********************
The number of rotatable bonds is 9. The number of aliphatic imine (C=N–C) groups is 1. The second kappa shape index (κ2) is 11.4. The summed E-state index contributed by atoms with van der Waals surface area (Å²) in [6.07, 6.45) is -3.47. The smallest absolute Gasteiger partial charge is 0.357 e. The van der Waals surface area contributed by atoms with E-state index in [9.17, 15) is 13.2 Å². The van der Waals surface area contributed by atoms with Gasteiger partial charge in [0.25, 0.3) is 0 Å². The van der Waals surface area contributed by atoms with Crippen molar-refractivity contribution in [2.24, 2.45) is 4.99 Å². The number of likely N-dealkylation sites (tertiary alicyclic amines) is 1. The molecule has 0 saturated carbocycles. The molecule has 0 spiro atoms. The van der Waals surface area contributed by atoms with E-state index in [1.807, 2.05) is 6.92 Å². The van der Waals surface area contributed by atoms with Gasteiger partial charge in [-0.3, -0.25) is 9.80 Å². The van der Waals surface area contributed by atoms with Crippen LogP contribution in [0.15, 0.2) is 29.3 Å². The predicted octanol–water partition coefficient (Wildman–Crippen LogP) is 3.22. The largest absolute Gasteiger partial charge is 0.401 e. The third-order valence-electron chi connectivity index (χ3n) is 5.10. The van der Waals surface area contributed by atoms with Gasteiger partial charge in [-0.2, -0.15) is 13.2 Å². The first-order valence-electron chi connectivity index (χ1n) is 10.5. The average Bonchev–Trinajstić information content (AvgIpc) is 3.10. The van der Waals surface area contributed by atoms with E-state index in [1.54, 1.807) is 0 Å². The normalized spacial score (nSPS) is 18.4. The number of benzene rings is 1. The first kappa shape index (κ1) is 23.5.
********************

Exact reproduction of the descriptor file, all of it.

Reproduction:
The number of rotatable bonds is 9. The number of aliphatic imine (C=N–C) groups is 1. The second kappa shape index (κ2) is 11.4. The summed E-state index contributed by atoms with van der Waals surface area (Å²) in [6.07, 6.45) is -3.47. The smallest absolute Gasteiger partial charge is 0.357 e. The van der Waals surface area contributed by atoms with E-state index in [9.17, 15) is 13.2 Å². The van der Waals surface area contributed by atoms with Gasteiger partial charge in [0.25, 0.3) is 0 Å². The van der Waals surface area contributed by atoms with Crippen molar-refractivity contribution in [2.24, 2.45) is 4.99 Å². The number of likely N-dealkylation sites (tertiary alicyclic amines) is 1. The molecule has 0 saturated carbocycles. The molecule has 0 spiro atoms. The van der Waals surface area contributed by atoms with E-state index in [1.807, 2.05) is 6.92 Å². The van der Waals surface area contributed by atoms with Gasteiger partial charge in [-0.3, -0.25) is 9.80 Å². The van der Waals surface area contributed by atoms with Crippen LogP contribution in [0.15, 0.2) is 29.3 Å². The predicted octanol–water partition coefficient (Wildman–Crippen LogP) is 3.22. The largest absolute Gasteiger partial charge is 0.401 e. The third-order valence-electron chi connectivity index (χ3n) is 5.10. The van der Waals surface area contributed by atoms with Gasteiger partial charge in [-0.2, -0.15) is 13.2 Å². The first-order valence-electron chi connectivity index (χ1n) is 10.5. The average Bonchev–Trinajstić information content (AvgIpc) is 3.10. The van der Waals surface area contributed by atoms with E-state index in [1.54, 1.807) is 0 Å². The normalized spacial score (nSPS) is 18.4. The number of benzene rings is 1. The first kappa shape index (κ1) is 23.5.